Thought For The Day

Live so that when your children think of fairness and integrity, they think of you.

H. Jackson Brown, Jr.

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Is Making Partner Enough for Women Lawyers?

Making partner in a law firm has been the traditional “pay off” for most lawyers.  It is when they have confirmation that they “have arrived” as legal practitioners.  Although there are trends away from that these days with a growing focus on the “life” part of the work-life balance for both men and women, partnership remains a real draw for most lawyers in private practice.

Today we are seeing a reversion to one-tier partnership by large firms like DLA and Akin Gump, and we can expect to see other firms falling in line in the future.  Although that restructuring can have the positive effect of providing more practice styles and options at the mid-levels of law firms, the return to one-tier partnerships will make partnership even more of the brass ring than it has been in recent years.

For women lawyers, making partner can be a very big deal.  Although approximately 50% of the graduates of law schools today are women, only 20% of the partners in law firms are women.  As a result, it is a very significant accomplishment for the women who make it to that level.

But, have they really “made it?”  That depends on how you define it.  Yes, they have the title, but what about the amenities?  What about salary, for instance?

According to an article in Think Progress, citing a study in Sky Analytics, a legal invoicing company, women lawyers can work longer and harder but still be paid less.  The conclusion from the study was that “no matter what tier firm women work at, [as] determined by the number of attorneys and its geographic footprint, [the women] will be billed at significantly lower rater per hour” than men.  For instance, although 2 per cent of men at top tier firms are billed at over $1000 an hour, virtually no women bill at that rate and, while half of the men in the top tier firms bill at more than $ 500 per hour, less than a third of the women have that billing rate.

Other findings were that women’s billing rates rise less over time than men’s, that female law firm partners work more hours than men, and that women in the profession earn about 87 per cent of what men make.

And that is not all.  According to a recent article on the Above the Law blog, quoting Vivien Chen of The Careerist summarizing the NAWL 2013 Report, men dominate the lateral equity partner ranks, and women are well-represented in lower-status positions (like associates, of counsel, nonequity partners and staff lawyers).  These results prompted the Above the Law editors to lament that Biglaw firms have not “realized that women have a rightul place in this profession, and deserve to be treated as fairly and as equally as their male counterparts.”  The editors went on to describe themselves as “clearly and painfully delusional” to have thought otherwise.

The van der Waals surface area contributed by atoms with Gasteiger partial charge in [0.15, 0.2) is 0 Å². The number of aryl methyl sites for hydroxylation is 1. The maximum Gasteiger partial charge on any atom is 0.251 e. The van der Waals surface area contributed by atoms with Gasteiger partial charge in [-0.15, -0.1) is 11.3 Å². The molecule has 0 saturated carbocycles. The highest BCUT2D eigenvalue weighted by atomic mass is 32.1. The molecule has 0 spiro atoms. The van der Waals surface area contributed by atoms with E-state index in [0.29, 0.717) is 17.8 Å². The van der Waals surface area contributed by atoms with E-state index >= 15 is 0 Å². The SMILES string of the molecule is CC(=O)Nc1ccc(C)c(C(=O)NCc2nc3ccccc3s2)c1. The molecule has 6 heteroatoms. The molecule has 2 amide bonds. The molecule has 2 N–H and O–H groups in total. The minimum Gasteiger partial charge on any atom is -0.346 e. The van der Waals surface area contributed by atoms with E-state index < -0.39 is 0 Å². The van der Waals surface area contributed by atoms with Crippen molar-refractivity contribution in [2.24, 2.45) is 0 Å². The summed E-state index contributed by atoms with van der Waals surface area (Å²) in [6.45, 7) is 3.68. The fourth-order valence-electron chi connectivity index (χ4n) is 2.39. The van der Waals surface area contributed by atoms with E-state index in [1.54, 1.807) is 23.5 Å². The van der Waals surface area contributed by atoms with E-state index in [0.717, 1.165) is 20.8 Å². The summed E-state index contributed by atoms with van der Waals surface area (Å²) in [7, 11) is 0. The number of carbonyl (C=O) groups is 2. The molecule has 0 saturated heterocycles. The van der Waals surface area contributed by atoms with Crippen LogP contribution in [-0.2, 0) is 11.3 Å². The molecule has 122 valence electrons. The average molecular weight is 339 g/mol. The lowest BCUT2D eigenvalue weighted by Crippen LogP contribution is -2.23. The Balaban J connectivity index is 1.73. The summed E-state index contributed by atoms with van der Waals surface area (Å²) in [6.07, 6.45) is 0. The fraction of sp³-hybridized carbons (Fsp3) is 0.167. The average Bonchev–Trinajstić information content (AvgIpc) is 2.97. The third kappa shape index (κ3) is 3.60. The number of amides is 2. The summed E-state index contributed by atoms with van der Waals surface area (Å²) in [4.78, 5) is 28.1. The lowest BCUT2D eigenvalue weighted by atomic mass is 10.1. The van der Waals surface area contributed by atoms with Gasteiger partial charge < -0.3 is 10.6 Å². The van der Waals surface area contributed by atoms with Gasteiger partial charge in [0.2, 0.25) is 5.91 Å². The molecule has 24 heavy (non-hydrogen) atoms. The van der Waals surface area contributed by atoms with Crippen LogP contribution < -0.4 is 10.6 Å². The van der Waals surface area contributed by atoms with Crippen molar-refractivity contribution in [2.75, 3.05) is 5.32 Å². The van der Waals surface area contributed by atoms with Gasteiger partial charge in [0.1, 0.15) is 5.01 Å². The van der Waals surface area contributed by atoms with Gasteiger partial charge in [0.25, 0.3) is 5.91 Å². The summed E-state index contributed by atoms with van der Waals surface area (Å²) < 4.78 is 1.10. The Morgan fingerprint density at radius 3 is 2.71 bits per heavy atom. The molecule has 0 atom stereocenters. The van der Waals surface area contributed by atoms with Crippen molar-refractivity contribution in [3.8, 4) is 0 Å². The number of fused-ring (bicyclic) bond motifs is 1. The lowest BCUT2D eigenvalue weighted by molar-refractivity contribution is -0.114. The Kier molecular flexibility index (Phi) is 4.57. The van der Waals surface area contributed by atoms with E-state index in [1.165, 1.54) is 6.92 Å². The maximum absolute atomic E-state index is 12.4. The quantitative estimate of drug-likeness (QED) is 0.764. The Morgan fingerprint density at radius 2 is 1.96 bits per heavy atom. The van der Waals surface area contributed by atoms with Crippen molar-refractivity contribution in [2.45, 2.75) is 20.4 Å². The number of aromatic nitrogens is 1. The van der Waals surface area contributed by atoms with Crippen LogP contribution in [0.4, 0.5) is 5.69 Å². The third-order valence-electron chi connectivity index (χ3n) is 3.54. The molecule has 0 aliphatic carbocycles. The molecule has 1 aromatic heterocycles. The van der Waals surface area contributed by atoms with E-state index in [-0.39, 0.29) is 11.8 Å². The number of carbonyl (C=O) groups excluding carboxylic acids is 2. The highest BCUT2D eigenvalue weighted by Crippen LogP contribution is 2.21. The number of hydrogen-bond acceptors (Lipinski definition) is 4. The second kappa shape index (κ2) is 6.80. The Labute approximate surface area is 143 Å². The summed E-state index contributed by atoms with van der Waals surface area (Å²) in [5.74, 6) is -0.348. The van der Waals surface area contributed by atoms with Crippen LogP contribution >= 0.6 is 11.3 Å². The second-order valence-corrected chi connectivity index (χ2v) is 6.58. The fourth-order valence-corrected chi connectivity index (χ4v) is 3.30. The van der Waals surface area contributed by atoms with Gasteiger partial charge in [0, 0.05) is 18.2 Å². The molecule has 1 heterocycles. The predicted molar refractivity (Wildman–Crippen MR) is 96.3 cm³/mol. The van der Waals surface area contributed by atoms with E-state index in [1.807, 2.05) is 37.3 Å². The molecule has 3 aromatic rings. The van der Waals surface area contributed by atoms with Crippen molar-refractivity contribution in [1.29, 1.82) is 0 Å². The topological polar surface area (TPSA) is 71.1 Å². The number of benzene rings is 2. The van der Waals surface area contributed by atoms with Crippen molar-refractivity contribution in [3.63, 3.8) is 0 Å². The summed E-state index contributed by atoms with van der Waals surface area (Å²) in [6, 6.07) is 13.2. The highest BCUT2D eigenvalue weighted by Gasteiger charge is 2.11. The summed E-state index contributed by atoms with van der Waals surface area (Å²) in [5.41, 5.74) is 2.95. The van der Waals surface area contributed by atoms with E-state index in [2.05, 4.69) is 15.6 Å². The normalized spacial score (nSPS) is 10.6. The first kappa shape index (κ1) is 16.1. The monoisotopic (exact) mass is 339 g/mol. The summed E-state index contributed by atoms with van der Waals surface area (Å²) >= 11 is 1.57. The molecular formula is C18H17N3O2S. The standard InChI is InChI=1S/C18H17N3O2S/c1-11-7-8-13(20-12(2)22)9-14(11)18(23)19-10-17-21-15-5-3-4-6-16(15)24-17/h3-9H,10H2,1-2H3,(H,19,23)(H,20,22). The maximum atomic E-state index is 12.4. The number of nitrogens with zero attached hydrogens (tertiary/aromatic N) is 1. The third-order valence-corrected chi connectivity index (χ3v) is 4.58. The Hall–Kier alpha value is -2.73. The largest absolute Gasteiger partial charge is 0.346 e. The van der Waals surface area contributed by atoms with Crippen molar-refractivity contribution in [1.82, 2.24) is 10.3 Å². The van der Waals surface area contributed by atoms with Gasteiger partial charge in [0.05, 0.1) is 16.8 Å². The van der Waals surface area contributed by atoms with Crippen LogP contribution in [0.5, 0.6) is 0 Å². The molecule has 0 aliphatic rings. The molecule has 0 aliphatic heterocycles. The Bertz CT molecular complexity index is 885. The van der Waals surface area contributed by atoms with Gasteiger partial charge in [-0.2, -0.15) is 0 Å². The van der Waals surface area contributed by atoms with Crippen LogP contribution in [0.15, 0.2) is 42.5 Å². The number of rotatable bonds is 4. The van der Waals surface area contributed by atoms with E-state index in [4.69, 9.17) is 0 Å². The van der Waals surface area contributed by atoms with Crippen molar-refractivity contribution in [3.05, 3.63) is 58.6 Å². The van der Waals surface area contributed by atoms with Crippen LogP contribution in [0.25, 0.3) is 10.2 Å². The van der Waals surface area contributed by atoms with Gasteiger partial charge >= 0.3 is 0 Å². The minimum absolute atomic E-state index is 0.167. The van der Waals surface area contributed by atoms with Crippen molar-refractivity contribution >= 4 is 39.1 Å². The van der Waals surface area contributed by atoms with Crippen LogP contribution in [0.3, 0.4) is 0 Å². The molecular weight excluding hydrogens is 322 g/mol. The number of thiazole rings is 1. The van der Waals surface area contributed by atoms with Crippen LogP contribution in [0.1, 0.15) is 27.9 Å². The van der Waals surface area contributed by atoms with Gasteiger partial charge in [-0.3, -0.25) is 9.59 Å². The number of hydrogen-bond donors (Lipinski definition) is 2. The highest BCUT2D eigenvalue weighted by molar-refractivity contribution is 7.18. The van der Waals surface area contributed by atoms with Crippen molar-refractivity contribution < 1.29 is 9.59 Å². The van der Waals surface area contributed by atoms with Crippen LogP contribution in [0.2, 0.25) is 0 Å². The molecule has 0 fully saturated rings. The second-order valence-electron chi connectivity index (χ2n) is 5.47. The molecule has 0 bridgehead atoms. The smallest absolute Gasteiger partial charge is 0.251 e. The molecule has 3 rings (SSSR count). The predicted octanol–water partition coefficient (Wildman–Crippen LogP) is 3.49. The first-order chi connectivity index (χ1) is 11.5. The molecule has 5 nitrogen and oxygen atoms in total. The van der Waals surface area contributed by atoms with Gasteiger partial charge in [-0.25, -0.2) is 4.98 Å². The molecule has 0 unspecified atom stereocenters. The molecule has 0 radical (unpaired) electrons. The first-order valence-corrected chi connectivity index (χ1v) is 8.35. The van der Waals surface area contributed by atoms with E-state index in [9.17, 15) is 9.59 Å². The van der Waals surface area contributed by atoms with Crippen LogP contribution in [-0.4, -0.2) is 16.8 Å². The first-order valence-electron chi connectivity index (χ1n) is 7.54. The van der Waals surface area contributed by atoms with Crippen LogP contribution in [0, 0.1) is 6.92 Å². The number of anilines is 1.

The Above the Law article concluded:

“We’re left wondering why Biglaw firms keep claiming that they’re attempting to advance women within their firms.  They claim to have written programs to promote the advancement of women, but it seems that they’ve yet to get with them.  They’ve ‘repeatedly advised that they are committed to the goal of increasing gender equity,’ but the results of that goal are nowhere to be seen.  If these firms actually gave one damn about their female attorneys — beyond touting the fact that they have real, live women working at the firm — then we’d have seen more progress by now.”

Hear, hear.  Women lawyers beware.  The Glass Ceiling is still firmly in place.

 

 

 

 

 

 

Career Counselors, Law Firm Managers, Law Students, Practice Advice, Pre-law, Young Lawyer | Comment

Thought For The Day

Integrity without knowledge is weak and useless, and knowledge without integrity is dangerous and dreadful.

Dr. Samuel Johnson

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Thought For The Day

Make the decision, make it with confidence, and the world will be yours.

Jaren L. Davis

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How to Seal The Deal after an Interview

In my last blog, I gave you some tips on interviewing for internships, clerkships and other law jobs.  I also encouraged you to use the career services offices at your law schools to help you prepare for interviews.  I hope you all ran to your computers and immediately signed up for a session with career services staff.  Good for you!  I love it when you actually listen.

I emphasized the importance of making a good first impression in that last blog, and now it is time to talk about how to conclude the interview and leave a good and lasting impression, which you hope will lead to a job offer.  That most often will be dictated by what you learned during the interview.

If you kept an open mind during the interview and really listened to what the interviewer had to say about the firm and the practice, you should know by the end of the interview whether the job interests you.  If what you have heard makes you want the job, say so.  This is the time to tell the interviewer what particularly impresses you about the firm and why you think that you could fit in well there.  You may want to talk about some skill that you have, which you think would be especially valuable to the law firm, or what area of the practice particularly interests you and why.  Do not be arrogant, but also do not be shy.  This is your time.  Use it to your advantage.